Since Amtrak owns the tracks heading into New York's Pennsylvania Station, a strike would effectively shut it down - and force NJ Transit trains to stop in Hoboken. That would put tens of thousands of extra commuters onto Manhattan-bound PATH trains.

The strike also would cripple Long Island Rail Road operations.

Amtrak workers haven't had a contract since 2000. On Dec. 1, President Bush set up a five-person emergency board to head off a strike; on Thursday, the board recommended Amtrak employees receive $62 million in back wages and that the railroad drop proposed work rule changes. However, the board's recommendations are non-binding.

A representative for the unions told Newsday on Saturday that "the ball will be in Amtrak's court."

"The unions do not want to strike," said Joel Parker, vice president of the Transportation Communication Union. He added, "The recommendations provide the basis for a settlement."

Posted on: 2008/1/7 11:16
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Amtrak strike will pack Hoboken PATH trains - "Penn Station will be paralyzed"- Planned for Jan. 31
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Amtrak strike will pack Hoboken PATH trains -- "Penn Station will be paralyzed"-- Planned for Jan. 31

http://www.nj.com/hobokennow/

What would an Amtrak strike mean to Hoboken?

by Craig - Hoboken Now
Sunday January 06

Amtrak might go on strike. Why should you care? Because it will have huge ramifications for commuters, even if you never take anything other than PATH or NJ Transit.

According to today's New York Post, Amtrak workers are threatening to walk off the job Jan. 31 at 12:01 a.m. if the railroad can't come to an agreement with its unions. The workers haven't had a contract since 2000.

If that happened, the Post writes, "Penn Station will be paralyzed," because Amtrak owns the Penn Station tracks. Commuters on NJ Transit trains would have to stop in Hoboken and take the PATH into Manhattan, meaning huge crowds in Hoboken Terminal and on the PATH trains.

So now that we've got your attention... what's the status on those negotiations?

In November, President George W. Bush appointed an emergency board to help Amtrak settle the dispute with its nine labor unions. The board proposed the federally-subsidized railroad pay $62 million in back wages and drop proposed work rule changes, the Washington Post reported on Friday. But those recommendations are nonbinding, and neither side has said if they'll agree to them.

===================


'BURBS IN RAIL TROUBLE
AMTRAK STRIKE THREATENS NJ & LI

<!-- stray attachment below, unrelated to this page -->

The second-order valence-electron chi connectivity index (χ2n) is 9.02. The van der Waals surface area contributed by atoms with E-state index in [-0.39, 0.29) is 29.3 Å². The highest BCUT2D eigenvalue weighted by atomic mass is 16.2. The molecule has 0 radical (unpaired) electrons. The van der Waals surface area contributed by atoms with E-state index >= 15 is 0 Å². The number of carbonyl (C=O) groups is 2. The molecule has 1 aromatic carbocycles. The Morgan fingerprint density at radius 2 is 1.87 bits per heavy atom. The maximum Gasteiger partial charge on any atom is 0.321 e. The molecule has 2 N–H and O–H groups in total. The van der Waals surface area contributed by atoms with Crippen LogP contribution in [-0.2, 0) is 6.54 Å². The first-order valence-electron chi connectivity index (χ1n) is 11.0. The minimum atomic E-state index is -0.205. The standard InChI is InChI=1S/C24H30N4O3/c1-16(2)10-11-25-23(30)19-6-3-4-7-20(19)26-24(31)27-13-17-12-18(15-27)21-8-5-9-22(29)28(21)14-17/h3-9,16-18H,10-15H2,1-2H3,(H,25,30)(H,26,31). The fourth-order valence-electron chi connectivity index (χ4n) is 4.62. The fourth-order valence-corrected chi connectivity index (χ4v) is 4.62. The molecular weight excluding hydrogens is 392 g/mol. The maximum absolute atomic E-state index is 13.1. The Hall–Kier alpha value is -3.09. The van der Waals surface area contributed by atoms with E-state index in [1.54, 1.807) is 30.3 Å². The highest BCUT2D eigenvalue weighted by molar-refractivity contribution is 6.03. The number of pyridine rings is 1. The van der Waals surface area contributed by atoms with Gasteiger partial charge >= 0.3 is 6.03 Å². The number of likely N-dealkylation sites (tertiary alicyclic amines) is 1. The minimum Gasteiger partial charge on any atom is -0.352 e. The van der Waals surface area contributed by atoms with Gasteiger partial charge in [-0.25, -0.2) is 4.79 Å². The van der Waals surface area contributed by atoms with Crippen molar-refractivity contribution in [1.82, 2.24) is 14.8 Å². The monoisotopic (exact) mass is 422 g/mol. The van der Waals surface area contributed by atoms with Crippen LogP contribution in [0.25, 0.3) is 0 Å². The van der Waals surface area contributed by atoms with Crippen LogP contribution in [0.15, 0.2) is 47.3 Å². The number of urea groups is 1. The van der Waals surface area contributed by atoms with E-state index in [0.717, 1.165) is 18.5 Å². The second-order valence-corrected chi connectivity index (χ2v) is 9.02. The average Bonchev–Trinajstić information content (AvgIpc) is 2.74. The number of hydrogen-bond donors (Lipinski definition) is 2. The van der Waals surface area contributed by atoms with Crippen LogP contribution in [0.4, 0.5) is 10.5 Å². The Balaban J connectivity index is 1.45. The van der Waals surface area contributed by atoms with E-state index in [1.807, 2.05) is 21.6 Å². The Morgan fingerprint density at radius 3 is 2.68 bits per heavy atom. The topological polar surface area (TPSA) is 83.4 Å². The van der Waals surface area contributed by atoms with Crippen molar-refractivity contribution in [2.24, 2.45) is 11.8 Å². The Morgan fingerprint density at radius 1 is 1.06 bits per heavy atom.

By LUCY CARNE

January 6, 2008 -- Penn Station will be paralyzed and the rides for nearly 200,000 commuters in the area crippled if there's an Amtrak strike at the end of the month as threatened.

Amtrak workers vow to walk off the job Jan. 31 at 12:01 a.m. if there's no agreement between the government-subsidized railroad and its unions.

If the strike occurs, Long Island Rail Road and NJ Transit service to the city would be all but shut down, since Amtrak owns the Penn Station tracks.

Transit advocates are predicting doomsday for New York rail riders.

"It is going to be worse than a nightmare - it will be a complete horror show. There will be no relief," LIRR Commuters Council chairman Gerry Bringmann said.

"We're looking at more than an hour added to each commute, and then people will be packed like sardines on ice-cold platforms. It's going to put a massive strain on the alternative lines.

"It's insane."

With sources assuring him the strike was "very likely," Bringmann said he was already preparing for the rail woe by scheduling no work after Jan. 31.

"There will be a lot of mental stress and for most of us who commute in the city, our jobs give us enough metal stress, we don't need any additional," he said. "The only thing we have going for us is it might not last too long. Once the strike does happen, there will be pressure to end it pretty quick."

President Bush appointed an emergency board in November to mediate after bargaining between Amtrak and its eight unions came untracked.

It's been seven years since the labor groups representing electricians, machinists and dispatchers last had new contract terms.

On Thursday, the White House recommended a deal similar to the contract approved by the nation's freight railroads last April.

If adopted, the new contract would see wages rise by more than a third and workers get back pay.

But if the dispute can't be resolved, the unions are free under federal law to strike after a three-week cooling-off period.

This would spell major transit headaches for 85,000 LIRR commuters and 70,000 NJ Transit commuters.

"I would have to drive, and that would be a pain," teacher Kimberly Furka, 22, of Densville, LI, said. She said she wouldn't "even bother" to travel to Manhattan during the strike.

Public-affairs worker Yating Liu, 28, of Brooklyn, added, "It's going to cause havoc, just like when the MTA shut down."

Additional reporting by Michelle Kaske

====================

Posted on: 2008/1/6 20:34